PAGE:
Second try at baking in my new cob oven

Today I made my second attempt at baking bread in my new cob oven. I was really happy with the results!
I really wanted to expirement so I made four loaves using three starters. Last weekend I revived some Carl Griffith 1847 starter that I had dried and stored for nearly 2.5 years. I was surprised when it came right back after two feedings!!

For my two loaves I used my regular starter and made my regular recipe for sourdough but used rye flour for 5% of the total flour.
For one loaf I used the 1847 starter and made a 20% rye loaf.
For the fourth loaf I used my Australian starter and added 20% of the spelt flour I received from Australia.

All of the loaves ended up proofing for three hours out of the fridge because I had to wait a little longer for the oven to cool to baking range.

Here ar the four loaves in the oven after 17 min.

I really made an attempt to get more steam n the oven for this bake. The loaves were bigger, I sprayed water in the oven just before placing the door on and placed a damp towel around the door. All of this seemed to pay off.

The first loaf that was ready to come out was the 20% rye made with the 1847 starter.


Second out was one of the 5% rye loaves with my usual starter.


Shortly after I pulled the 20% spelt loaf with the Australian starter and spelt flour.


Last out was the second 5% rye with my regular starter. It was closest to the door so I gave it a little longer. I almost went too long with it.


This is a shot of all four along with the pizza peel I trimmed down for use in the oven with bread loaves.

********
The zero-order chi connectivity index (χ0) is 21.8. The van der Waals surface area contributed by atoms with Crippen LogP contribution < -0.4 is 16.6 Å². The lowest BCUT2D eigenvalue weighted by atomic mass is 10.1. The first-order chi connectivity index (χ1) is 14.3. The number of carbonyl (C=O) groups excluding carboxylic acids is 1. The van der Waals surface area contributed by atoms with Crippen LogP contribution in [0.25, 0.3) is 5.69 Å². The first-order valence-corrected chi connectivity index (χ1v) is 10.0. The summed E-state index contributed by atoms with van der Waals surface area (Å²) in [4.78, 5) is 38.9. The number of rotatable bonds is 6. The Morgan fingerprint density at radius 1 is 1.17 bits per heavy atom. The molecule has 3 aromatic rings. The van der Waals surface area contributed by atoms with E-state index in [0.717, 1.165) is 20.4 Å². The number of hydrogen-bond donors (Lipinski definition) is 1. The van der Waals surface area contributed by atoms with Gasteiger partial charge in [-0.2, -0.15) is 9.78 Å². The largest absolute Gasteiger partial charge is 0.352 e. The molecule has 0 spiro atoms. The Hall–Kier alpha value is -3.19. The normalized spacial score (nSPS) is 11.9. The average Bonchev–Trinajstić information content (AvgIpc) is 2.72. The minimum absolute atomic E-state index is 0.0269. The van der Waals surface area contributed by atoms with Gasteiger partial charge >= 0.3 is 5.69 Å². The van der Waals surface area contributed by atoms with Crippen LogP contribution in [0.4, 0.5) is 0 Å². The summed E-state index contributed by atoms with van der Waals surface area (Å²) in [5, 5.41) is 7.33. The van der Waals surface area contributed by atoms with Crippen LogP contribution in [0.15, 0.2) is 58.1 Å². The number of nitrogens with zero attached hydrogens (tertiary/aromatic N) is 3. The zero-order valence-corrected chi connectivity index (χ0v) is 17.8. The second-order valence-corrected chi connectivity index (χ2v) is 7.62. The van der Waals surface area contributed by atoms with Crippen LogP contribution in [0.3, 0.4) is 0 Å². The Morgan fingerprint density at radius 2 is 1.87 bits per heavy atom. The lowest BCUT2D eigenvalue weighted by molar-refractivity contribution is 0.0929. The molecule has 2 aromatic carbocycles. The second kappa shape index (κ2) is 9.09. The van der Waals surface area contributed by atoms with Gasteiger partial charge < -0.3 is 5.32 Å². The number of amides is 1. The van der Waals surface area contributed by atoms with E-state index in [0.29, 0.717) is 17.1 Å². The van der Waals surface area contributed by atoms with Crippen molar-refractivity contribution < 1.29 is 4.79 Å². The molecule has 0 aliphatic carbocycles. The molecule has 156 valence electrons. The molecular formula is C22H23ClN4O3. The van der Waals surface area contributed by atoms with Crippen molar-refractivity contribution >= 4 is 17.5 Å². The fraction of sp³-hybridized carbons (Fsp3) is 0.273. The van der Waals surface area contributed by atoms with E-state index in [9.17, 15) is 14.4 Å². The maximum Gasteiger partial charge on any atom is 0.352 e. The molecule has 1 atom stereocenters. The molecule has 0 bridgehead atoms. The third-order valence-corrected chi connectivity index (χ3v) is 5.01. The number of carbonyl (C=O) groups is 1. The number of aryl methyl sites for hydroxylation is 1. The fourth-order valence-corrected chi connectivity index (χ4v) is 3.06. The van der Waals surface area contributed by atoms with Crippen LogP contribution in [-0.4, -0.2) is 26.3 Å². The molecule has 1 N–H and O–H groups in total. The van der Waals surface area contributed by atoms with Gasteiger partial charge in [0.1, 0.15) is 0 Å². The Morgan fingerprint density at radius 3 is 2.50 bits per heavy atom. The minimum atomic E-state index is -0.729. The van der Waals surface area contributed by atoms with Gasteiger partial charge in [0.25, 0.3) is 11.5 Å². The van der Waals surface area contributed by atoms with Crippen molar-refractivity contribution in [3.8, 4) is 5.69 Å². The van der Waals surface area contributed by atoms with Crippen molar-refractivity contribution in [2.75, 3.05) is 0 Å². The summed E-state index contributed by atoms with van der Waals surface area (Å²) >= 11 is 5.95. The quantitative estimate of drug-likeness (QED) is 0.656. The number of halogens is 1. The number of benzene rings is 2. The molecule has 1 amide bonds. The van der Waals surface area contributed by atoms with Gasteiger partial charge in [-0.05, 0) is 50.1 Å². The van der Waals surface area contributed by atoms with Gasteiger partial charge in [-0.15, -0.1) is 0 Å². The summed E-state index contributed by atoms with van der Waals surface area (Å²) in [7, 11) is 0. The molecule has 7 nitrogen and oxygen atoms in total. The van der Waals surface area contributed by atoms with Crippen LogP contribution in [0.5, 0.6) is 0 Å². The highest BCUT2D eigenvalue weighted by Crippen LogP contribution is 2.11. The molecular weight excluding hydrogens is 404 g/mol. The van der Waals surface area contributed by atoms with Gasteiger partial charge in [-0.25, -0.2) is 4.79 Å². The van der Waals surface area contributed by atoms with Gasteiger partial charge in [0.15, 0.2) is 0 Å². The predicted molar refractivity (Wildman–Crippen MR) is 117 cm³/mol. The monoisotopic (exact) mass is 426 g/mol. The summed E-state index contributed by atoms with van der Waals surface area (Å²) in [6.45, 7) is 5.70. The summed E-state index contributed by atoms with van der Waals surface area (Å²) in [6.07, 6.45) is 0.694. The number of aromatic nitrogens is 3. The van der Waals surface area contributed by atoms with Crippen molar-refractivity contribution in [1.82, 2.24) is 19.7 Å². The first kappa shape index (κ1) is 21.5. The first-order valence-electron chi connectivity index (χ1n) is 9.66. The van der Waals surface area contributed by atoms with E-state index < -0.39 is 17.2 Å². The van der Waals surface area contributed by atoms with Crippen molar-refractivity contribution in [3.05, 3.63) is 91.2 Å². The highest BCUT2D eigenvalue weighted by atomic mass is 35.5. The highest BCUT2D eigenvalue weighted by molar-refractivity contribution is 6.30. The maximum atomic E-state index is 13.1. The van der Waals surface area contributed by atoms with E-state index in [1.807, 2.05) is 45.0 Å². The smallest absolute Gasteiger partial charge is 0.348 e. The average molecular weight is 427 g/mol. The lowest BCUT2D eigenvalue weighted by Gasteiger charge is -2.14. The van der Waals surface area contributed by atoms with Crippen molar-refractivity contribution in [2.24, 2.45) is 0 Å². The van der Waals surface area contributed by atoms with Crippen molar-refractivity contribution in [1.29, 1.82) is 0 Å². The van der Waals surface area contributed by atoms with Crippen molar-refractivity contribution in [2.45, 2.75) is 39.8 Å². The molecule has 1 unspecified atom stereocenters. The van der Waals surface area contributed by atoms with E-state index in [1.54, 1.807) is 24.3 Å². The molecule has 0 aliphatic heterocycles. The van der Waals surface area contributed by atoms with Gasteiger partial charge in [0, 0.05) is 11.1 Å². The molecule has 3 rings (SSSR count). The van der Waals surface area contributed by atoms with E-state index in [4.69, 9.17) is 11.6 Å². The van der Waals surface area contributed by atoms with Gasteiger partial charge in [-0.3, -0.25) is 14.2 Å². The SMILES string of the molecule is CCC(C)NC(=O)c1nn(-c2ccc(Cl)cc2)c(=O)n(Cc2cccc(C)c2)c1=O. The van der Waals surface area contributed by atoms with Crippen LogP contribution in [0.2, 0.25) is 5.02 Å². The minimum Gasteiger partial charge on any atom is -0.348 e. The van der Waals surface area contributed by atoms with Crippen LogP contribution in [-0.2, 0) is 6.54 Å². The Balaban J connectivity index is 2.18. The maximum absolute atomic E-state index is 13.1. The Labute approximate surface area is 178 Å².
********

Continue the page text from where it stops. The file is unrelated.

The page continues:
Of the four loaves, we are keeping the Australian Spelt loaf. Here is a shot of the crumb. The other three loaves are going to neighbors.

The taste of this loaf is fantastic!

I'm really happy with how the oven performed today! I might have been able to get another loaf in the oven and the temps held well enough that I think I could have made two batches. That would give me a capacity of ten full size loaves in one session! Not bad for a little Earth oven! If I had room for that many loaves in my fridge I might give it a try sometime but I think I'll be limited to 4 or 5 loaves for now. :)
 

11 comments

I had my first attempt to bake in my brother-in-law's oven yesterday, it didn't turn out good.   The oven was outdoor the whole winter with no undercover so it didn't hold the ideal baking temperature for long.  We burnt the oven to 500C then as soon as we scrapped all the coals, the crown was about 280C and it started to drop very quickly after I loaded 4 loaves.  Like you, I spray the dough on the peel before I load it in to the oven and I did cover the door with a dam towel. After 15 minutes, I took a peek and the loaves looked fantastic.  I then measure the crown again, it was only 240C so I have to keep the door close for another 35 minutes.  The loaves were lightly browned so I just kept the door close for another 15 minutes.  The crust was good but the bottom was still not browned at all.  I have to bring them in to brown them in the electric oven.  I think we need to dry the oven out a few days before we use it again next time.  The oven may be quite damp after a long time unused, especially we have quite a wet winter this year.